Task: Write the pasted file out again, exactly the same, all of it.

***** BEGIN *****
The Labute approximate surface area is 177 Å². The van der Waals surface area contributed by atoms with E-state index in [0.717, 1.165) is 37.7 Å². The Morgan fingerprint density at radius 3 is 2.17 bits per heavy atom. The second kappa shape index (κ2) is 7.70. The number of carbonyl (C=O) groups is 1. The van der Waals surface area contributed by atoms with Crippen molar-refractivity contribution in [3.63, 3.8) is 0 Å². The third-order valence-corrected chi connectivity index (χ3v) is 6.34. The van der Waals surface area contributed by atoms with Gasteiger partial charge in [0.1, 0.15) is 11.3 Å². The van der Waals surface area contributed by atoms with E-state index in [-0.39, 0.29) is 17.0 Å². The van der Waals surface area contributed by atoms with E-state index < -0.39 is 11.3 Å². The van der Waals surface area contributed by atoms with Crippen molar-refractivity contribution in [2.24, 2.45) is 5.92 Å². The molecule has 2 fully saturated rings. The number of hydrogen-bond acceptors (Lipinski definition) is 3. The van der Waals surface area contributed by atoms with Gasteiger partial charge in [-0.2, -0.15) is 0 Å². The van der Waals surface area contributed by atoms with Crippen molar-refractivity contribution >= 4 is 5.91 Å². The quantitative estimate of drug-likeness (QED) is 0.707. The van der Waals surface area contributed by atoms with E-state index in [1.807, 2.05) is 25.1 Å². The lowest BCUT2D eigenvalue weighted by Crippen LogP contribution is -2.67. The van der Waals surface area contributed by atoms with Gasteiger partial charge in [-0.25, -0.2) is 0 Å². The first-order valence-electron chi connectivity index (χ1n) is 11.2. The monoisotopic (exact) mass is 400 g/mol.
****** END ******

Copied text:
The Labute approximate surface area is 177 Å². The van der Waals surface area contributed by atoms with E-state index in [0.717, 1.165) is 37.7 Å². The Morgan fingerprint density at radius 3 is 2.17 bits per heavy atom. The second kappa shape index (κ2) is 7.70. The number of carbonyl (C=O) groups is 1. The van der Waals surface area contributed by atoms with Crippen molar-refractivity contribution in [3.63, 3.8) is 0 Å². The third-order valence-corrected chi connectivity index (χ3v) is 6.34. The van der Waals surface area contributed by atoms with Gasteiger partial charge in [0.1, 0.15) is 11.3 Å². The van der Waals surface area contributed by atoms with E-state index in [-0.39, 0.29) is 17.0 Å². The van der Waals surface area contributed by atoms with E-state index < -0.39 is 11.3 Å². The van der Waals surface area contributed by atoms with Crippen molar-refractivity contribution in [2.24, 2.45) is 5.92 Å². The molecule has 2 fully saturated rings. The number of hydrogen-bond acceptors (Lipinski definition) is 3. The van der Waals surface area contributed by atoms with Gasteiger partial charge in [-0.2, -0.15) is 0 Å². The van der Waals surface area contributed by atoms with Crippen molar-refractivity contribution >= 4 is 5.91 Å². The quantitative estimate of drug-likeness (QED) is 0.707. The van der Waals surface area contributed by atoms with E-state index in [1.807, 2.05) is 25.1 Å². The lowest BCUT2D eigenvalue weighted by Crippen LogP contribution is -2.67. The van der Waals surface area contributed by atoms with Gasteiger partial charge in [-0.25, -0.2) is 0 Å². The first-order valence-electron chi connectivity index (χ1n) is 11.2. The monoisotopic (exact) mass is 400 g/mol.